The Rays’ most prized possession arrived in Port Charlotte early. Wil Myers, the organization’s top prospect, checked into camp on Thursday, several days in advance of Saturday’s report date. And though his major-league debut is to be determined, the 22-year-old provided the big-league staff with a glimpse of the future during his first batting practice of the spring.
When the Rays’ were rumored to be interested in Myers, we noted his “striking bat speed” as a key attribute. Just this week, Jason Parks of Baseball Prospectus raved about Myers’ “plus bat speed.” The outfielder showed his bat speed in batting practice, leaving his future coaches impressed.
“I think the thing that’s most impressive is the bat speed” said Rays’ hitting coach Derek Shelton. “The way the ball comes off his bat, and you can see it not only when he’s hitting on the field but when he’s on the tee. You don’t see very many people generate that much bat speed. First day, it’s exciting to see.” Shelton was asked to compare Myers’ bat speed to that of other members of the Rays. Once again, the praise was high. “It’s near the top” he said.
Meanwhile, Rays’ manager Joe Maddon is watching Myers from a much broader view. “For me, a lot of it has to do with just watching him and how he reacts to everything” Maddon said. The skipper is not just looking at results on the field, but how Myers reacts off of it as well.”I’m so much into that, how he interacts with the players, our conversations, what is he thinking, does it seem like he’s able to handle this right now? That’s, to me, the more pertinent part about this spring training regarding his evaluation.”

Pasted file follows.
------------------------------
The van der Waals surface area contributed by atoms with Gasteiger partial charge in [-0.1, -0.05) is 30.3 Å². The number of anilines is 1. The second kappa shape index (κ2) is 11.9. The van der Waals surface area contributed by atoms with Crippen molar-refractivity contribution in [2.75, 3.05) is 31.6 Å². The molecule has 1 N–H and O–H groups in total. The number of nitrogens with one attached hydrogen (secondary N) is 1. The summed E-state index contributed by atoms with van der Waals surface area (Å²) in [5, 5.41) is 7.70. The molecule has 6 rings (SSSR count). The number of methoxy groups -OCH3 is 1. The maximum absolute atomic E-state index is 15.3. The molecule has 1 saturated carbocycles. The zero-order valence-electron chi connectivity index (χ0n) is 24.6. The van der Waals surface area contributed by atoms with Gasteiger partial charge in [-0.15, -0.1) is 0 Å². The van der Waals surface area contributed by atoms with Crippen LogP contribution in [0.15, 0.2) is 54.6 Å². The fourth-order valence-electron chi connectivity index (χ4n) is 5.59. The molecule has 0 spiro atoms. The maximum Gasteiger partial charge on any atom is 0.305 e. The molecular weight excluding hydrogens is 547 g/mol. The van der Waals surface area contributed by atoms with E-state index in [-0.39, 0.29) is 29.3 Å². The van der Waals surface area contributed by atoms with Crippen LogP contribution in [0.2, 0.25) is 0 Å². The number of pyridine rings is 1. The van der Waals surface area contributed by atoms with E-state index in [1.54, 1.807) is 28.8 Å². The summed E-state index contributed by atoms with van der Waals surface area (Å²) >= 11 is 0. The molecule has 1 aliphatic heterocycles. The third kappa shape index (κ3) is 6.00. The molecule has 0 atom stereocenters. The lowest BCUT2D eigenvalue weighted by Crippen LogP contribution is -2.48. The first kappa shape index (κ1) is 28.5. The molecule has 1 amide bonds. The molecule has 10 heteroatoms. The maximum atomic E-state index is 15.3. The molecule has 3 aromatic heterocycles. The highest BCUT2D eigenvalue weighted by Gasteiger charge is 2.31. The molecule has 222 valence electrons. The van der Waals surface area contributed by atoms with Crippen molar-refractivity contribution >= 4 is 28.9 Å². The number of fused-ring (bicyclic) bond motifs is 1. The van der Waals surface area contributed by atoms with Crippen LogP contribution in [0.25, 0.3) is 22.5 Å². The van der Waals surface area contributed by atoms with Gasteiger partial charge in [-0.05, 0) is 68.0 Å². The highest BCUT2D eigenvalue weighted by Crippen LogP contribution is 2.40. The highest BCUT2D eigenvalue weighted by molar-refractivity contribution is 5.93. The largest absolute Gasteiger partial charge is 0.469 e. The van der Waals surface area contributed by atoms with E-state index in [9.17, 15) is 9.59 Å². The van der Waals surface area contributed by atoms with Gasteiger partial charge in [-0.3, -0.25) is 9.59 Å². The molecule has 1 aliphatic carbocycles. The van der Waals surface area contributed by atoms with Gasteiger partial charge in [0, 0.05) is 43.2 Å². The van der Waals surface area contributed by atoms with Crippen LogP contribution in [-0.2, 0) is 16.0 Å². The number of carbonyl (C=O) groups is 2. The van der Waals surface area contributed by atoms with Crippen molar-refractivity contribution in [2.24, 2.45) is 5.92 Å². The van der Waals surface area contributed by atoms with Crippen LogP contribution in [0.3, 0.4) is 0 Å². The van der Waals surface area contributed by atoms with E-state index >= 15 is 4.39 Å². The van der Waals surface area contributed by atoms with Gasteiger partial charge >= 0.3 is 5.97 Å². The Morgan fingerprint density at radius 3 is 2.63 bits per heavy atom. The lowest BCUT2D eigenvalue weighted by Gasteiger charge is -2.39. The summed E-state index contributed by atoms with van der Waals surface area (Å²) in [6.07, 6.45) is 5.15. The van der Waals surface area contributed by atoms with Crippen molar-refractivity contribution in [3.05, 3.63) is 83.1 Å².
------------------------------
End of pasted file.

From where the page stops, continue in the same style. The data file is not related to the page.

While Maddon will get to watch Myers for the next few weeks, the odds are he will not break camp with the team. In fact, Maddon may prefer it. When asked if it was easier for a prospect to be called up during the season, he said “I totally believe that. You saw, I guess [Mike] Trout did that, Bryce Harper did that, Longo (Evan Longoria) did that several years ago.” Maddon added “I just think that it’s easier for a young player with that kind of expectation level to get some time under his belt at the minor league level. Get it rolling, get the fuel going, then you know it’s going well, then walk into a big league situation is not as difficult. … Having had [no major league experience], it’s a lot more difficult. That’s my experience.”
In general, the opening days of spring training are rather mundane and routine; however, the arrival of Myers should provide welcomed entertainment. Make sure you get to the ballpark early enough (in both time and date) to enjoy the show.